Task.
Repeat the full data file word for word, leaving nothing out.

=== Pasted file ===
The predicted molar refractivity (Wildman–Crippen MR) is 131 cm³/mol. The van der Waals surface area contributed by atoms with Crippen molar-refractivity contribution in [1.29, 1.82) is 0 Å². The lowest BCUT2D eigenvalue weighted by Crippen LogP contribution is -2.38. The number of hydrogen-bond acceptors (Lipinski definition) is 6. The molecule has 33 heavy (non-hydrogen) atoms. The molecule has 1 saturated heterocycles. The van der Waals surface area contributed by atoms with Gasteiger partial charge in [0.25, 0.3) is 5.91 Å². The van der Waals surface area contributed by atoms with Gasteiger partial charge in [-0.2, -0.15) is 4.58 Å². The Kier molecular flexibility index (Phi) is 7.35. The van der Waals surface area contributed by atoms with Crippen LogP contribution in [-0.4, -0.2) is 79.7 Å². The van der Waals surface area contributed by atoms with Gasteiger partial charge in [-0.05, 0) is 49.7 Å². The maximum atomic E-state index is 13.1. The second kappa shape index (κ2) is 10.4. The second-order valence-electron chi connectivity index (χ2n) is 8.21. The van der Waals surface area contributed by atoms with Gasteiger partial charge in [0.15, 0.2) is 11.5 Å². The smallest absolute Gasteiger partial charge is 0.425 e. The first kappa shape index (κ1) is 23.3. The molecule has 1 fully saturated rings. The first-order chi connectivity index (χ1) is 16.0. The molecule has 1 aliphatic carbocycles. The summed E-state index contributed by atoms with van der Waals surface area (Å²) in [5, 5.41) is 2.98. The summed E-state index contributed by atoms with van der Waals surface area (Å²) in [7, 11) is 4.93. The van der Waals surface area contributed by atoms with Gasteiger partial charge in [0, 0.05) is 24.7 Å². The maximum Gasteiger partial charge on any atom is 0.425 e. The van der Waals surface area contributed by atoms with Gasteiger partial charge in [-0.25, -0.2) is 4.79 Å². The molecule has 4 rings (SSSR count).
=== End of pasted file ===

The predicted molar refractivity (Wildman–Crippen MR) is 131 cm³/mol. The van der Waals surface area contributed by atoms with Crippen molar-refractivity contribution in [1.29, 1.82) is 0 Å². The lowest BCUT2D eigenvalue weighted by Crippen LogP contribution is -2.38. The number of hydrogen-bond acceptors (Lipinski definition) is 6. The molecule has 33 heavy (non-hydrogen) atoms. The molecule has 1 saturated heterocycles. The van der Waals surface area contributed by atoms with Gasteiger partial charge in [0.25, 0.3) is 5.91 Å². The van der Waals surface area contributed by atoms with Gasteiger partial charge in [-0.2, -0.15) is 4.58 Å². The Kier molecular flexibility index (Phi) is 7.35. The van der Waals surface area contributed by atoms with Crippen LogP contribution in [-0.4, -0.2) is 79.7 Å². The van der Waals surface area contributed by atoms with Gasteiger partial charge in [-0.05, 0) is 49.7 Å². The maximum atomic E-state index is 13.1. The second kappa shape index (κ2) is 10.4. The second-order valence-electron chi connectivity index (χ2n) is 8.21. The van der Waals surface area contributed by atoms with Gasteiger partial charge in [0.15, 0.2) is 11.5 Å². The smallest absolute Gasteiger partial charge is 0.425 e. The first kappa shape index (κ1) is 23.3. The molecule has 1 fully saturated rings. The first-order chi connectivity index (χ1) is 16.0. The molecule has 1 aliphatic carbocycles. The summed E-state index contributed by atoms with van der Waals surface area (Å²) in [5, 5.41) is 2.98. The summed E-state index contributed by atoms with van der Waals surface area (Å²) in [7, 11) is 4.93. The van der Waals surface area contributed by atoms with Gasteiger partial charge in [0, 0.05) is 24.7 Å². The maximum Gasteiger partial charge on any atom is 0.425 e. The van der Waals surface area contributed by atoms with Gasteiger partial charge in [-0.25, -0.2) is 4.79 Å². The molecule has 4 rings (SSSR count).